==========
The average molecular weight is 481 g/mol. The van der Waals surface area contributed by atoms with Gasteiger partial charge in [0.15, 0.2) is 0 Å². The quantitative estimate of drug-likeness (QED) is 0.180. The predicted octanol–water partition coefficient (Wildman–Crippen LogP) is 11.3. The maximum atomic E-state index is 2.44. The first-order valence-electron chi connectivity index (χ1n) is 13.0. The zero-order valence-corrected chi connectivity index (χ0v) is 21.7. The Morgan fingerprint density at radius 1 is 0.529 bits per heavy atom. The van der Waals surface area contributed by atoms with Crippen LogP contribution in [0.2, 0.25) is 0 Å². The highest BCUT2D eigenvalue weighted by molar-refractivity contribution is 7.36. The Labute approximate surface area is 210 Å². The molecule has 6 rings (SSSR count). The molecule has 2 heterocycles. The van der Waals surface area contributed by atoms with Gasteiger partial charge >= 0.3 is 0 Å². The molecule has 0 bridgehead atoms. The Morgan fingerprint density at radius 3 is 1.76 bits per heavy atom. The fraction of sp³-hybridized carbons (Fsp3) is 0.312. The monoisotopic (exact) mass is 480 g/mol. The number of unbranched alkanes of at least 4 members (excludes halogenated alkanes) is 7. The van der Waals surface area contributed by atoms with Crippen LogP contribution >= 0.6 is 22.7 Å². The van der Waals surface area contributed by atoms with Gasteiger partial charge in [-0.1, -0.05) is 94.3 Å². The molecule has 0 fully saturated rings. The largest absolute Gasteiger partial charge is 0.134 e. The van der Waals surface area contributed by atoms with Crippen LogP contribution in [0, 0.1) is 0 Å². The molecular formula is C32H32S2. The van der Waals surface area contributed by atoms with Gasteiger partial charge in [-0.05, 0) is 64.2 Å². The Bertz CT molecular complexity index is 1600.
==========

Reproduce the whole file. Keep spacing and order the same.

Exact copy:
The average molecular weight is 481 g/mol. The van der Waals surface area contributed by atoms with Gasteiger partial charge in [0.15, 0.2) is 0 Å². The quantitative estimate of drug-likeness (QED) is 0.180. The predicted octanol–water partition coefficient (Wildman–Crippen LogP) is 11.3. The maximum atomic E-state index is 2.44. The first-order valence-electron chi connectivity index (χ1n) is 13.0. The zero-order valence-corrected chi connectivity index (χ0v) is 21.7. The Morgan fingerprint density at radius 1 is 0.529 bits per heavy atom. The van der Waals surface area contributed by atoms with Crippen LogP contribution in [0.2, 0.25) is 0 Å². The highest BCUT2D eigenvalue weighted by molar-refractivity contribution is 7.36. The Labute approximate surface area is 210 Å². The molecule has 6 rings (SSSR count). The molecule has 2 heterocycles. The van der Waals surface area contributed by atoms with Gasteiger partial charge >= 0.3 is 0 Å². The molecule has 0 bridgehead atoms. The Morgan fingerprint density at radius 3 is 1.76 bits per heavy atom. The fraction of sp³-hybridized carbons (Fsp3) is 0.312. The monoisotopic (exact) mass is 480 g/mol. The number of unbranched alkanes of at least 4 members (excludes halogenated alkanes) is 7. The van der Waals surface area contributed by atoms with Crippen LogP contribution >= 0.6 is 22.7 Å². The van der Waals surface area contributed by atoms with Gasteiger partial charge in [-0.1, -0.05) is 94.3 Å². The molecule has 0 fully saturated rings. The largest absolute Gasteiger partial charge is 0.134 e. The van der Waals surface area contributed by atoms with Crippen LogP contribution in [0, 0.1) is 0 Å². The molecular formula is C32H32S2. The van der Waals surface area contributed by atoms with Gasteiger partial charge in [-0.05, 0) is 64.2 Å². The Bertz CT molecular complexity index is 1600.